Canadian researchers have unlocked the genetic secrets of the poppy plant, raising the possibility of making powerful narcotics from simple raw materials.
Building on the discovery of two elusive genes that enable the opium poppy to make morphine and codeine, researchers inserted synthetic versions of those genes into yeast and coaxed it to produced the potent painkillers.
It is an important step in a Canadian project that aims to produce the analgesics from a cheap raw material like sugar, says the University of Calgary's Peter Facchini, who along with his research team member Jillian Hagel discovered the genes. They collaborate with Concordia University's Vincent Martin, who genetically modified yeast to produce the narcotics.
While obstacles remain, the work raises profound ethical and social issues. It could lead to a cheaper source of codeine, an over-the counter painkiller that is too expensive for many people in the developing world.
But there is also a risk it could offer an inexpensive new source of illicit, more powerful drugs like heroin, which is made from morphine.
"It is a typical dilemma of dual-use technologies," says University of Calgary communications professor Edna Einsiedel, one of several researchers looking at the implications of the federally funded experiments. Nuclear technology, for example, can produce medical isotopes, electricity, or nuclear weapons.
"While one can try to rely on regulation, there is of course no guarantee about a technology falling into the wrong hands or used for nefarious purposes," she says.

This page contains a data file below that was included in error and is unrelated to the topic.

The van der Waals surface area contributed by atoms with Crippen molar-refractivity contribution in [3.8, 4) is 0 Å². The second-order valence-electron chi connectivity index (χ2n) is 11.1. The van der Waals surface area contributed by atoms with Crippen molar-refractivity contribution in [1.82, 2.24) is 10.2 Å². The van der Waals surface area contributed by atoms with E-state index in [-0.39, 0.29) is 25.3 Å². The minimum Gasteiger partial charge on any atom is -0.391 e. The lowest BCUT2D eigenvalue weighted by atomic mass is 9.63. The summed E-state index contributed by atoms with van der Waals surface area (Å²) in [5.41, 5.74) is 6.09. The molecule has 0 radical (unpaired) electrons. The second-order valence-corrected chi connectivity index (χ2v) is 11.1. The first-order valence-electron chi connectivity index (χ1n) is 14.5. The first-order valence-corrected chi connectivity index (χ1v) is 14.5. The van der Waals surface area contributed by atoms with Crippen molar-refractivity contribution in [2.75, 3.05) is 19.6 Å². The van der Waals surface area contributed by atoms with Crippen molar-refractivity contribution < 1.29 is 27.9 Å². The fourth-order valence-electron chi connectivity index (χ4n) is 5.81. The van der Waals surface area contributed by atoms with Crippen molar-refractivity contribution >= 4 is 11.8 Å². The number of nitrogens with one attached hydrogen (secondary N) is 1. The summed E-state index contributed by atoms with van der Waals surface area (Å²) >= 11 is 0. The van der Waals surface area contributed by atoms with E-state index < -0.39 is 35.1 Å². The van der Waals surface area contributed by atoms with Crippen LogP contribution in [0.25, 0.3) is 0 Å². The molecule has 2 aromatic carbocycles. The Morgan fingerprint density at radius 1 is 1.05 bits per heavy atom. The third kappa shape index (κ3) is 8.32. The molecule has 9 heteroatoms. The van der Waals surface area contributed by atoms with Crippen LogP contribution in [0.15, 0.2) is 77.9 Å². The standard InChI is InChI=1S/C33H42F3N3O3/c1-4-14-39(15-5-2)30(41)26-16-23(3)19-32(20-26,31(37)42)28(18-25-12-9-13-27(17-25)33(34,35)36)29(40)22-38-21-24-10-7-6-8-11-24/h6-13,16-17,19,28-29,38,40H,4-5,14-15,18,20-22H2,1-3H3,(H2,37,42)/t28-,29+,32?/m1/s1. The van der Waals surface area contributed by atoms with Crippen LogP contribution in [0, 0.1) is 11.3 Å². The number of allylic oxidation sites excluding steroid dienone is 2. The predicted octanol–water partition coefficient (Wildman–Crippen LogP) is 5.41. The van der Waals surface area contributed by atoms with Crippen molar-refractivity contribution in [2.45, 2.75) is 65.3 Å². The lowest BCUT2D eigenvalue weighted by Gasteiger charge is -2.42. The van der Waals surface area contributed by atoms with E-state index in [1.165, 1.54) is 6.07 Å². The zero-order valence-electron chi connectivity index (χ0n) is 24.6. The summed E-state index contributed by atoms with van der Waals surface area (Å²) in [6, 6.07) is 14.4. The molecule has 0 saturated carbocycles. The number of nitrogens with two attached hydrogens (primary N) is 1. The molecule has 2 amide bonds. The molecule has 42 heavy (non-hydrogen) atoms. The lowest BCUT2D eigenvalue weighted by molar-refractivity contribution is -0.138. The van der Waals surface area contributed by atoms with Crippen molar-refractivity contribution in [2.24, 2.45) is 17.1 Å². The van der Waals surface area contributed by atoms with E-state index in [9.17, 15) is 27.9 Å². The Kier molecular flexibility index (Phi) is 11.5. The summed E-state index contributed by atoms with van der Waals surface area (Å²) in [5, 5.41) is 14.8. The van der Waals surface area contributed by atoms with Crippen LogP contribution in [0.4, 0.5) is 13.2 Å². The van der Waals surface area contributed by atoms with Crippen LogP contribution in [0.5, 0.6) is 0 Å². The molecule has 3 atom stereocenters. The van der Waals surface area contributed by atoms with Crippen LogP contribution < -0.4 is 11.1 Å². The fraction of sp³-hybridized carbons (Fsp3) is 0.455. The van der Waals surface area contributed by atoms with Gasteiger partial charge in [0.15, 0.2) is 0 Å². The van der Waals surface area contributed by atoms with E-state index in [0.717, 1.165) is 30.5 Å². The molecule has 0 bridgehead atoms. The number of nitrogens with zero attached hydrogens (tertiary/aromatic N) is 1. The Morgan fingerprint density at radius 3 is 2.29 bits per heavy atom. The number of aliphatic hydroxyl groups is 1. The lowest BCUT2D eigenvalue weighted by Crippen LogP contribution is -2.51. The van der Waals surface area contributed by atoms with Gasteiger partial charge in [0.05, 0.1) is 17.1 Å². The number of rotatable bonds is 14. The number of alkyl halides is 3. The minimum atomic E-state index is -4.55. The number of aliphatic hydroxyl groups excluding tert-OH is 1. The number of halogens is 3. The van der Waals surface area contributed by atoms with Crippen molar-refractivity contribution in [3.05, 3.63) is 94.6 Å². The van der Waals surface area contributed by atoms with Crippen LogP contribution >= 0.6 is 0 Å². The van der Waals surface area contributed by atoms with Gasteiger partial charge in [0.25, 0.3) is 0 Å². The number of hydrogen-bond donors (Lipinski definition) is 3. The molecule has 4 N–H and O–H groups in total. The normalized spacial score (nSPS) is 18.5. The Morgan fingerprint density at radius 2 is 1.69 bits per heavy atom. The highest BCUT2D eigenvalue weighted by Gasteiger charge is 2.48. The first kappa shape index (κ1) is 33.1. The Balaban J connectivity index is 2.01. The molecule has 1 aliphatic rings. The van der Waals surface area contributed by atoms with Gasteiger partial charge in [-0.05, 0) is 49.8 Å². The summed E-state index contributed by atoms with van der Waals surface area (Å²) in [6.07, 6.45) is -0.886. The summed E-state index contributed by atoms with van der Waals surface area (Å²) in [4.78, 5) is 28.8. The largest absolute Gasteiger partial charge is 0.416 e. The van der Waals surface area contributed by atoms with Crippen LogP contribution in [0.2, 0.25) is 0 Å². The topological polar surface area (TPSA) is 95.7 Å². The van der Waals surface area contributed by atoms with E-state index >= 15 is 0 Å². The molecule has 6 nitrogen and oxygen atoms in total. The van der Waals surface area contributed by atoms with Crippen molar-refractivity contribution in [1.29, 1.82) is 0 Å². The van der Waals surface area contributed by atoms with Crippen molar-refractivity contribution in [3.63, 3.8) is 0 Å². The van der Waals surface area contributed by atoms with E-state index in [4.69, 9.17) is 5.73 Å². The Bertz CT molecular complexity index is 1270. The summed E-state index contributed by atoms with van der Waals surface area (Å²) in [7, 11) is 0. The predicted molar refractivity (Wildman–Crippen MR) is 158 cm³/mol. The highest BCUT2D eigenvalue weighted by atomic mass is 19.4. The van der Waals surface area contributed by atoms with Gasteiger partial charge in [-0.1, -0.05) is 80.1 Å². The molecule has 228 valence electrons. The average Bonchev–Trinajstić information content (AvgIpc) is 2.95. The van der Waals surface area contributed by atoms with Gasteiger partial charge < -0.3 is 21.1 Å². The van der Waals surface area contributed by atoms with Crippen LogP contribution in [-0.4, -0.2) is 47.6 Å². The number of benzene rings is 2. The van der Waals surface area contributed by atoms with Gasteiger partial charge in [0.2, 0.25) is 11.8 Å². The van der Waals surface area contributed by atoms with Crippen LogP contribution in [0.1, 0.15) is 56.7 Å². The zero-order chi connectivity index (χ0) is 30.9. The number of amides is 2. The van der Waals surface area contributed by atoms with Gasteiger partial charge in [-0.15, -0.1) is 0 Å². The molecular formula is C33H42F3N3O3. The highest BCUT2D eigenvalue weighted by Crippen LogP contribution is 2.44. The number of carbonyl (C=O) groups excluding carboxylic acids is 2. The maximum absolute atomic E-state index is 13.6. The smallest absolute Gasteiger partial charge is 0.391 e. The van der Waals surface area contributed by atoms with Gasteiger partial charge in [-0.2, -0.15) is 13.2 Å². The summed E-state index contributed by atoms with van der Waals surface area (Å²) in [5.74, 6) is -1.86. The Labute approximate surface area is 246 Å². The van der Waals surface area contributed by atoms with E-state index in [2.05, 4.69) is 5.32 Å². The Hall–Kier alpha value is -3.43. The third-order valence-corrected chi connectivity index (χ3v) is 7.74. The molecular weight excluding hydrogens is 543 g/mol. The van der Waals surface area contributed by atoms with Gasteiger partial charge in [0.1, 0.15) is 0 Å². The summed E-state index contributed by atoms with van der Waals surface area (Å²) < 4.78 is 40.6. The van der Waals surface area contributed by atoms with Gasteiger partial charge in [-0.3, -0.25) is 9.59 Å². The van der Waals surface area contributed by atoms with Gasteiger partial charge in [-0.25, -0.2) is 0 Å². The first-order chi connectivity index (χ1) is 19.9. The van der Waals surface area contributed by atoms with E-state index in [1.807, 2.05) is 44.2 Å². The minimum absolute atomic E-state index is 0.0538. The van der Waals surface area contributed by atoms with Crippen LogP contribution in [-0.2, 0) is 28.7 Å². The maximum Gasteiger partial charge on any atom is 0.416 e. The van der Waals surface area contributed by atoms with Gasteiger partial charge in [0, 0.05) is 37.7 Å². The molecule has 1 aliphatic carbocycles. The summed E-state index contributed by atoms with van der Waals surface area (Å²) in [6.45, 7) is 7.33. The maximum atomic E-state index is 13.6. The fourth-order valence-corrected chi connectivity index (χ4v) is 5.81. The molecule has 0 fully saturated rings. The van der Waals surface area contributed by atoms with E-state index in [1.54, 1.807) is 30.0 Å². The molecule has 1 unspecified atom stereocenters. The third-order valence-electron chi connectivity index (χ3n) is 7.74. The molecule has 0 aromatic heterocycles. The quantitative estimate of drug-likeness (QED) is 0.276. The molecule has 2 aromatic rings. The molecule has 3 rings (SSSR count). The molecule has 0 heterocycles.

The opium poppy is the only plant in the world that makes morphine and codeine, says Dr. Facchini. Both compounds are found in opium, the dried milky sap produced by poppy plants.
Afghanistan produces 90 per cent of the world's opium. The coalition of Western countries with troops and aid workers in the country has tried various means to eradicate the crop, with mixed results.
Other countries, including France and Australia, legally grow poppies to make analgesics.
Since morphine was first isolated from opium more than 200 years ago, people have been trying to piece together the complicate process by which the plants make the drug.
Dr. Facchini has been working for more than 18 years on the plant and the identification of the genes that make opium poppies so different from closely-related species. These two were particularly hard to find, and have chemical composition that is far different than many scientists in the field expected.
One of the ultimate goals of the research is to use that information to create a yeast that makes morphine and codeine from sugar or other cheap raw materials, but the researchers say they aren't there yet.
They have to feed the yeast thebaine, a substance produced by the opium poppy. The plant transforms most of the thebaine it produces into codeine and morphine.
The genetically modified yeast is able to do the same thing.
"The yields are not through the roof, not commercial levels. But it is proof of concept," says Dr. Martin.
To get the yeast to make morphine from scratch, Dr. Facchini needs to find a few additional poppy genes that are involved earlier in the process.
"Almost the entire pathway is now known," he says. "There are still a couple of more genes we are working on."
Dr. Facchini and Dr. Hagel published their report about the two new genes in the recent edition of the journal Nature Chemical Biology.
But the researchers have not yet published results about the yeast that can produce morphine and codeine.
The cultivation of opium poppies is currently the only legal sources of morphine and codeine, as well as semi-synthetic drugs like oxycodone.
Morphine, still a staple of modern medicine, is usually administered intravenously. Codeine is much less potent. It is produced is small quantities by opium poppies, but is usually derived from morphine.
Most of the world's codeine is consumed in six countries, including Canada, says Dr. Facchini.
"There are whole parts of the world, Africa and other developing nations, who don't have access."